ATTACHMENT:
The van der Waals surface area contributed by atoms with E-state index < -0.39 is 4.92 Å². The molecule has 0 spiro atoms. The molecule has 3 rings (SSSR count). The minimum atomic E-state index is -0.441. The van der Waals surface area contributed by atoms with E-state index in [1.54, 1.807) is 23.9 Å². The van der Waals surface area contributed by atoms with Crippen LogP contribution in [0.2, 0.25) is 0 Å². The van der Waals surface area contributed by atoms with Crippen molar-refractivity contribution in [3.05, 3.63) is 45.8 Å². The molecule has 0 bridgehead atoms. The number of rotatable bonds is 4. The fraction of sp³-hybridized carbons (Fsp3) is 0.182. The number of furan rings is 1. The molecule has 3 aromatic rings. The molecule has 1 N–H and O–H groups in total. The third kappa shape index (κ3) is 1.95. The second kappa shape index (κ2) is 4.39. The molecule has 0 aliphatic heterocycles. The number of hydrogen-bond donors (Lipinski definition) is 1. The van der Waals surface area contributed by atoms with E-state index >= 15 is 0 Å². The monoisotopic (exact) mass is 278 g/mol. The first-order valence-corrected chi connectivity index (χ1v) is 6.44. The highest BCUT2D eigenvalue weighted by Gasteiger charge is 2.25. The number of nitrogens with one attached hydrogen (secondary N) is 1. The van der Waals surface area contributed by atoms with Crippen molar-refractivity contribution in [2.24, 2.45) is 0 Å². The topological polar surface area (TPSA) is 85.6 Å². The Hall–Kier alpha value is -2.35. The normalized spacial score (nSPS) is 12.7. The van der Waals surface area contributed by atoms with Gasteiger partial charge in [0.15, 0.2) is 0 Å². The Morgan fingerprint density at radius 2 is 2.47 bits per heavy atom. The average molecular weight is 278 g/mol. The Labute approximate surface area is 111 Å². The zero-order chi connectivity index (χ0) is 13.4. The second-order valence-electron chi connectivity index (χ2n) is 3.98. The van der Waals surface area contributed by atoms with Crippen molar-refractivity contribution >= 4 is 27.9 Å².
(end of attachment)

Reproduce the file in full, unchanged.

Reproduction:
The van der Waals surface area contributed by atoms with E-state index < -0.39 is 4.92 Å². The molecule has 0 spiro atoms. The molecule has 3 rings (SSSR count). The minimum atomic E-state index is -0.441. The van der Waals surface area contributed by atoms with E-state index in [1.54, 1.807) is 23.9 Å². The van der Waals surface area contributed by atoms with Crippen LogP contribution in [0.2, 0.25) is 0 Å². The van der Waals surface area contributed by atoms with Crippen molar-refractivity contribution in [3.05, 3.63) is 45.8 Å². The molecule has 0 bridgehead atoms. The number of rotatable bonds is 4. The fraction of sp³-hybridized carbons (Fsp3) is 0.182. The number of furan rings is 1. The molecule has 3 aromatic rings. The molecule has 1 N–H and O–H groups in total. The third kappa shape index (κ3) is 1.95. The second kappa shape index (κ2) is 4.39. The molecule has 0 aliphatic heterocycles. The number of hydrogen-bond donors (Lipinski definition) is 1. The van der Waals surface area contributed by atoms with E-state index >= 15 is 0 Å². The monoisotopic (exact) mass is 278 g/mol. The first-order valence-corrected chi connectivity index (χ1v) is 6.44. The highest BCUT2D eigenvalue weighted by Gasteiger charge is 2.25. The number of nitrogens with one attached hydrogen (secondary N) is 1. The van der Waals surface area contributed by atoms with Crippen molar-refractivity contribution in [2.24, 2.45) is 0 Å². The topological polar surface area (TPSA) is 85.6 Å². The Hall–Kier alpha value is -2.35. The normalized spacial score (nSPS) is 12.7. The van der Waals surface area contributed by atoms with Gasteiger partial charge in [0.15, 0.2) is 0 Å². The Morgan fingerprint density at radius 2 is 2.47 bits per heavy atom. The average molecular weight is 278 g/mol. The Labute approximate surface area is 111 Å². The zero-order chi connectivity index (χ0) is 13.4. The second-order valence-electron chi connectivity index (χ2n) is 3.98. The van der Waals surface area contributed by atoms with Crippen molar-refractivity contribution >= 4 is 27.9 Å².